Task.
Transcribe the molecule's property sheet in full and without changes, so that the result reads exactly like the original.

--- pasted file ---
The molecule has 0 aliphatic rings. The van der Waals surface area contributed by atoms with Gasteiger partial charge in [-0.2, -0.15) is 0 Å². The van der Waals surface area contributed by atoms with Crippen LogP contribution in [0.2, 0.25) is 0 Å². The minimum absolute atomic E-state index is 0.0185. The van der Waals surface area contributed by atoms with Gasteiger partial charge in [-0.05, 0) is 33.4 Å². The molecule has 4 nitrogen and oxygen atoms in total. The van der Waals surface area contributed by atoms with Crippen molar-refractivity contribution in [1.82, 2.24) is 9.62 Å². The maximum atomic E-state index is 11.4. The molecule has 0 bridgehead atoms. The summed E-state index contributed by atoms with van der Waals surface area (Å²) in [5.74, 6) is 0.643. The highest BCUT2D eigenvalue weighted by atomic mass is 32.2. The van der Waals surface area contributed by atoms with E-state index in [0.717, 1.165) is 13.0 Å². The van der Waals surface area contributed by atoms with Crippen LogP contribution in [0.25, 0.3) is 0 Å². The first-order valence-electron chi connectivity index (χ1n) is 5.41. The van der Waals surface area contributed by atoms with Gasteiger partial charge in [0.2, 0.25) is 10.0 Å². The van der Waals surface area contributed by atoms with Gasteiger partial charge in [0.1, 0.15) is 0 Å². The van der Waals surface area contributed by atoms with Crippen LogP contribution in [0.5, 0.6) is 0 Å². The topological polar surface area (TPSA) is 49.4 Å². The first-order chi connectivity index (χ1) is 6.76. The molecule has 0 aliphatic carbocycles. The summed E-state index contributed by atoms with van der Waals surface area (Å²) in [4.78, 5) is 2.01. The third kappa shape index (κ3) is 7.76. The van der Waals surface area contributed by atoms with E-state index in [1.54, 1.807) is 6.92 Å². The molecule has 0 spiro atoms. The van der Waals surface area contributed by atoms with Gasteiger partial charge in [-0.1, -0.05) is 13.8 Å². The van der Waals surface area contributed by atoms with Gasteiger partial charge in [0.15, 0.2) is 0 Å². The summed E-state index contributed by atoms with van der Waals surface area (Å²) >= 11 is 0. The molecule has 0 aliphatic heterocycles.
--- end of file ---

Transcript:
The molecule has 0 aliphatic rings. The van der Waals surface area contributed by atoms with Gasteiger partial charge in [-0.2, -0.15) is 0 Å². The van der Waals surface area contributed by atoms with Crippen LogP contribution in [0.2, 0.25) is 0 Å². The minimum absolute atomic E-state index is 0.0185. The van der Waals surface area contributed by atoms with Gasteiger partial charge in [-0.05, 0) is 33.4 Å². The molecule has 4 nitrogen and oxygen atoms in total. The van der Waals surface area contributed by atoms with Crippen molar-refractivity contribution in [1.82, 2.24) is 9.62 Å². The maximum atomic E-state index is 11.4. The molecule has 0 bridgehead atoms. The summed E-state index contributed by atoms with van der Waals surface area (Å²) in [5.74, 6) is 0.643. The highest BCUT2D eigenvalue weighted by atomic mass is 32.2. The van der Waals surface area contributed by atoms with E-state index in [0.717, 1.165) is 13.0 Å². The van der Waals surface area contributed by atoms with Crippen LogP contribution in [0.25, 0.3) is 0 Å². The first-order valence-electron chi connectivity index (χ1n) is 5.41. The van der Waals surface area contributed by atoms with Gasteiger partial charge in [0.2, 0.25) is 10.0 Å². The van der Waals surface area contributed by atoms with Gasteiger partial charge in [0.1, 0.15) is 0 Å². The van der Waals surface area contributed by atoms with Crippen LogP contribution in [0.5, 0.6) is 0 Å². The topological polar surface area (TPSA) is 49.4 Å². The first-order chi connectivity index (χ1) is 6.76. The molecule has 0 aliphatic carbocycles. The summed E-state index contributed by atoms with van der Waals surface area (Å²) in [4.78, 5) is 2.01. The third kappa shape index (κ3) is 7.76. The van der Waals surface area contributed by atoms with E-state index in [1.54, 1.807) is 6.92 Å². The molecule has 0 spiro atoms. The van der Waals surface area contributed by atoms with Gasteiger partial charge in [-0.1, -0.05) is 13.8 Å². The van der Waals surface area contributed by atoms with Gasteiger partial charge in [0.15, 0.2) is 0 Å². The summed E-state index contributed by atoms with van der Waals surface area (Å²) >= 11 is 0. The molecule has 0 aliphatic heterocycles.